Saturday, March 14, 2015

MIND THE GAP

If you have ever been to visit London it is extremely likely that you have used the Underground (in American terms it’s the subway).  If you have, you undoubtedly heard the disembodied voice of the Underground saying “Mind the Gap”.  Fans of Neil Gaiman recognize this as a particularly strong warning, but for the rest of us it means don’t step too close, watch your placement, and try not to fall under the train. Not a complex strategy, and a piece of advice that applies well to dogs and dog bite prevention.


Dogs are not all fluffy cuddle muffins. Some dogs need a little space. Dogs can be wary of strange people approaching them too closely right off the bat. Many times people are bitten, especially children, because they have pushed too closely to a dog that is not ready to accept them.

You see, dogs have a clear language and communicate well. But not all people speak dog. Those who don’t can fail to recognize signals that a dog is uneasy. If we are trying to impart information to another person and they are not listening we tend to raise our voices. Dogs have a bit of a different path. Their body language can express increasing levels of discomfort, but we have to recognize them as such.  How many times have you seen a person that does not speak the same language as someone else start to speak more slowly, and even louder? Slow and loud may sound clearer to the speaker, but the listener still doesn't speak the language, no matter how loud you shout.


That happens with dogs. Dogs start with their own language: body signals. Averted eyes. Tight lips. A turn of the head. Maybe a lip lick, or a yawn. They are speaking ever louder in their own language, but we just refuse to listen. We have limited is choices. Finally (and this may go quickly in our terms since dog signaling tends to be very rapid) the dog raises his voice in the only way he can: he bites, or at lest growls, barks and lunges. The human gets bitten and everyone is suddenly excited as to why the dog “just snapped”, or became “vicious”.

How do we fix this? Mind the gap. Don’t close with a strange dog. Even if the dog seems friendly, let the dog make the final approach to you. Stand with your body slightly turned to the side, don’t stare directly at the dog’s eyes, and let them investigate you at their own speed. Slowly extend the back of your closed hand for them to sniff. Try not to loom over them. Respect their space. Let them cross the gap to you. They will decide-or not.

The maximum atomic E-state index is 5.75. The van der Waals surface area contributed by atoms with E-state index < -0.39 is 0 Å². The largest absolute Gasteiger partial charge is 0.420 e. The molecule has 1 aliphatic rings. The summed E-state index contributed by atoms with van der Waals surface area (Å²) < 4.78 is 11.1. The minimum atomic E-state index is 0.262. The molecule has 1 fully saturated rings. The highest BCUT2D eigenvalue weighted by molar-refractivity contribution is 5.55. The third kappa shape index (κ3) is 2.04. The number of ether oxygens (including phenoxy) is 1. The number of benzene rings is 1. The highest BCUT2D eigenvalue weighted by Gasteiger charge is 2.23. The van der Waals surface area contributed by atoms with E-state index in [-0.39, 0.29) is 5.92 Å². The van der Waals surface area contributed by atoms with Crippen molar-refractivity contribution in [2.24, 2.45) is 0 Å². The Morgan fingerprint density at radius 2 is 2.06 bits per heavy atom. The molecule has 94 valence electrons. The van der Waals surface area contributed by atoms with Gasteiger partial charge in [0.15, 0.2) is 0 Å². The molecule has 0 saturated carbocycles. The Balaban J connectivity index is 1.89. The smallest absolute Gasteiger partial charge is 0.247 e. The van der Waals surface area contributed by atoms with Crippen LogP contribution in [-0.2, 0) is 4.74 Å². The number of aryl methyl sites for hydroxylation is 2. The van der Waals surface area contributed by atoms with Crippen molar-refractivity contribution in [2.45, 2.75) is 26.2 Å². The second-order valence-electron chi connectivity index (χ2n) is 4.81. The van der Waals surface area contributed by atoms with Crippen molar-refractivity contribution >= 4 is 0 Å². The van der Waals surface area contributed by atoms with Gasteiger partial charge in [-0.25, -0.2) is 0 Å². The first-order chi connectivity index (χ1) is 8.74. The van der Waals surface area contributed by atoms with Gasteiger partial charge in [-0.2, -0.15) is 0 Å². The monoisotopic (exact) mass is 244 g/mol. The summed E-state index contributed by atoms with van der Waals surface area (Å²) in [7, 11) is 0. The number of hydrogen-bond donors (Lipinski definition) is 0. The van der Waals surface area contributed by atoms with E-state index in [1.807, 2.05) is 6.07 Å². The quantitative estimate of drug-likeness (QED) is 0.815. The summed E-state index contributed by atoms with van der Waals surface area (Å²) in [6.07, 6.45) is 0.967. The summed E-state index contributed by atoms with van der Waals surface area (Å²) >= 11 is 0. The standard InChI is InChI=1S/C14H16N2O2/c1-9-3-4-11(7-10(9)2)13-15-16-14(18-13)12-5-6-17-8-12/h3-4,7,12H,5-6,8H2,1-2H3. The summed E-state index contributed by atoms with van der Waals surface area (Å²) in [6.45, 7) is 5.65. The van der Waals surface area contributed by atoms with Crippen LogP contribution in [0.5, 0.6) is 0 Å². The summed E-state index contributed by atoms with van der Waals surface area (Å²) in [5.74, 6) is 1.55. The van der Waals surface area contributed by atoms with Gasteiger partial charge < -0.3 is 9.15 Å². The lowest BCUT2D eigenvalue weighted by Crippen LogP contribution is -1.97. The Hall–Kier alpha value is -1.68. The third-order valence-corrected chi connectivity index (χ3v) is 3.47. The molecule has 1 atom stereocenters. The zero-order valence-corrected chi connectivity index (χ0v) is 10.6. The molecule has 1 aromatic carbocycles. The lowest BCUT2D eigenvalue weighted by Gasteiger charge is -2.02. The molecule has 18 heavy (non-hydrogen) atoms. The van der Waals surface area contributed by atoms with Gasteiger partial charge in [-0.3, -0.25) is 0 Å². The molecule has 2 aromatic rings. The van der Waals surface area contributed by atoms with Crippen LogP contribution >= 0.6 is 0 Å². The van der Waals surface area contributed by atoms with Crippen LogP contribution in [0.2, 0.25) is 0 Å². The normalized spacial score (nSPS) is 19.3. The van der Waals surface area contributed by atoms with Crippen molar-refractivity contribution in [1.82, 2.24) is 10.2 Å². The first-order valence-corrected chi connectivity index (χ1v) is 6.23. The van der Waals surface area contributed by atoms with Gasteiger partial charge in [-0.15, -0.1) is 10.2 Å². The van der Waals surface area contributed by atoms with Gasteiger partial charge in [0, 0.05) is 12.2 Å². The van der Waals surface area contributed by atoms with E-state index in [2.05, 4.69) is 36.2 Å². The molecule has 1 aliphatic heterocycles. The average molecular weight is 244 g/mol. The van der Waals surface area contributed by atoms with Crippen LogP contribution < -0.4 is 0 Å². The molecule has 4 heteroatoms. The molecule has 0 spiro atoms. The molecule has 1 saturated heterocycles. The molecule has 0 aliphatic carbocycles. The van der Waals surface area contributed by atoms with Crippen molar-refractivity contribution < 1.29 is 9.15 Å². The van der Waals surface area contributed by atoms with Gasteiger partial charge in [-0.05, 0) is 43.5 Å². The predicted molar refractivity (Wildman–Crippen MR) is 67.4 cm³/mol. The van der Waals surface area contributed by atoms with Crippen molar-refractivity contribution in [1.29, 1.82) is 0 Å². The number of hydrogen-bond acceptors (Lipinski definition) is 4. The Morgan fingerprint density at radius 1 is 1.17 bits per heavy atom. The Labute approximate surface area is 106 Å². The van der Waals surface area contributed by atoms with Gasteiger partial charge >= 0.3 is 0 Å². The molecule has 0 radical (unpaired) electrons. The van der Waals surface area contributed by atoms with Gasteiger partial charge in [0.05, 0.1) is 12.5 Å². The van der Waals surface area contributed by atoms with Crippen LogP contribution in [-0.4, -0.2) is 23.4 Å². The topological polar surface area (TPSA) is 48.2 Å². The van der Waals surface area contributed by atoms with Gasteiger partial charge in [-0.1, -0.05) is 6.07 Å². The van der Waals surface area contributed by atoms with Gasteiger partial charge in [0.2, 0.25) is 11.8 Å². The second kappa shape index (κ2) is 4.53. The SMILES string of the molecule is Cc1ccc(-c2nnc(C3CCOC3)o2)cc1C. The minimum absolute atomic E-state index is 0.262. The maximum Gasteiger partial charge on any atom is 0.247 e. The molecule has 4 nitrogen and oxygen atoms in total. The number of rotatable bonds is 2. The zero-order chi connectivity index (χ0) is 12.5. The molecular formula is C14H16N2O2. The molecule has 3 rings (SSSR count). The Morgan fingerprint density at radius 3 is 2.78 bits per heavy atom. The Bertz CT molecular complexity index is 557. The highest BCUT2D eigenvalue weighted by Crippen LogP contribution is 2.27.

If the decide not to come to you, don't be pushy. Give the dog time. It may not be personal. Dogs have their own baggage, their own quirks, their own personalities. We all have our difference, our different level of comfort, our own customs for greeting. As an American I admit that when I first began interacting with a larger number of Europeans, future friends and friends of friends, I was unaccustomed to the hug-kiss-kiss greeting. Honestly, I still get hung up on whether it’s hug-kiss or hug-kiss-kiss.

Your dog can have the same problem. Maybe they come from a reserved owner, who says “Hi Chuck”, gives a gentle pat and then moves on. You, however, ma be “OH HELLO PUPPY YOU’RE SO CUUUUTE I JUST WANNA SQUEEZE YOU SO MUCH…” and we have a communication breakdown. Chuck is freaked, has nowhere to go, and doesn't understand that your over-the-top enthusiasm is just the way you are, not the threatening advance of a total nutjob. One of you bites the other and the situation goes south from there.



Instead of trusting in the good nature of most dogs, or just luck, mind the gap. Don’t fall under the train. Make yourself non-threatening, give out good signals, and don’t step too close too soon. Let the dog choose to close the distance to you. You and the dog will be safer for it.